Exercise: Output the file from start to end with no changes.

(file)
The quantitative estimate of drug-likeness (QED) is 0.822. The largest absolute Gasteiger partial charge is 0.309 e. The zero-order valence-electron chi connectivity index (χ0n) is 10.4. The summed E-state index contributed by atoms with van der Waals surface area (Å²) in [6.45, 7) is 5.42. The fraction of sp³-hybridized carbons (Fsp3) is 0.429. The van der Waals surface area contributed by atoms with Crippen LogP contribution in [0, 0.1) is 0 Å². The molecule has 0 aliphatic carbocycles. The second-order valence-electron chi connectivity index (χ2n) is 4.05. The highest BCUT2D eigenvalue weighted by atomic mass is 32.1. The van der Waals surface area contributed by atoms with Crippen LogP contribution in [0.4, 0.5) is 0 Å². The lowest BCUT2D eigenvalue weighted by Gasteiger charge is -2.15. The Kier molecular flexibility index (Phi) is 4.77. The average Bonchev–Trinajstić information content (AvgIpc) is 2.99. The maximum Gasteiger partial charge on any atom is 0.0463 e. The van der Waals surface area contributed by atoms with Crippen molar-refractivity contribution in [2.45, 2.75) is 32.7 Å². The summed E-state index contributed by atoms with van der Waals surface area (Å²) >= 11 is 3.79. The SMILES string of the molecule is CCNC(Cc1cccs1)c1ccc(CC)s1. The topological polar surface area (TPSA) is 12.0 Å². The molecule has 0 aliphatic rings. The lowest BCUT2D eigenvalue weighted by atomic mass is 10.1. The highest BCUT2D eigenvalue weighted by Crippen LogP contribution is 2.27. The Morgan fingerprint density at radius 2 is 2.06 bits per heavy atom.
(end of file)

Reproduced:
The quantitative estimate of drug-likeness (QED) is 0.822. The largest absolute Gasteiger partial charge is 0.309 e. The zero-order valence-electron chi connectivity index (χ0n) is 10.4. The summed E-state index contributed by atoms with van der Waals surface area (Å²) in [6.45, 7) is 5.42. The fraction of sp³-hybridized carbons (Fsp3) is 0.429. The van der Waals surface area contributed by atoms with Crippen LogP contribution in [0, 0.1) is 0 Å². The molecule has 0 aliphatic carbocycles. The second-order valence-electron chi connectivity index (χ2n) is 4.05. The highest BCUT2D eigenvalue weighted by atomic mass is 32.1. The van der Waals surface area contributed by atoms with Crippen LogP contribution in [0.4, 0.5) is 0 Å². The lowest BCUT2D eigenvalue weighted by Gasteiger charge is -2.15. The Kier molecular flexibility index (Phi) is 4.77. The average Bonchev–Trinajstić information content (AvgIpc) is 2.99. The maximum Gasteiger partial charge on any atom is 0.0463 e. The van der Waals surface area contributed by atoms with Crippen molar-refractivity contribution in [2.45, 2.75) is 32.7 Å². The summed E-state index contributed by atoms with van der Waals surface area (Å²) >= 11 is 3.79. The SMILES string of the molecule is CCNC(Cc1cccs1)c1ccc(CC)s1. The topological polar surface area (TPSA) is 12.0 Å². The molecule has 0 aliphatic rings. The lowest BCUT2D eigenvalue weighted by atomic mass is 10.1. The highest BCUT2D eigenvalue weighted by Crippen LogP contribution is 2.27. The Morgan fingerprint density at radius 2 is 2.06 bits per heavy atom.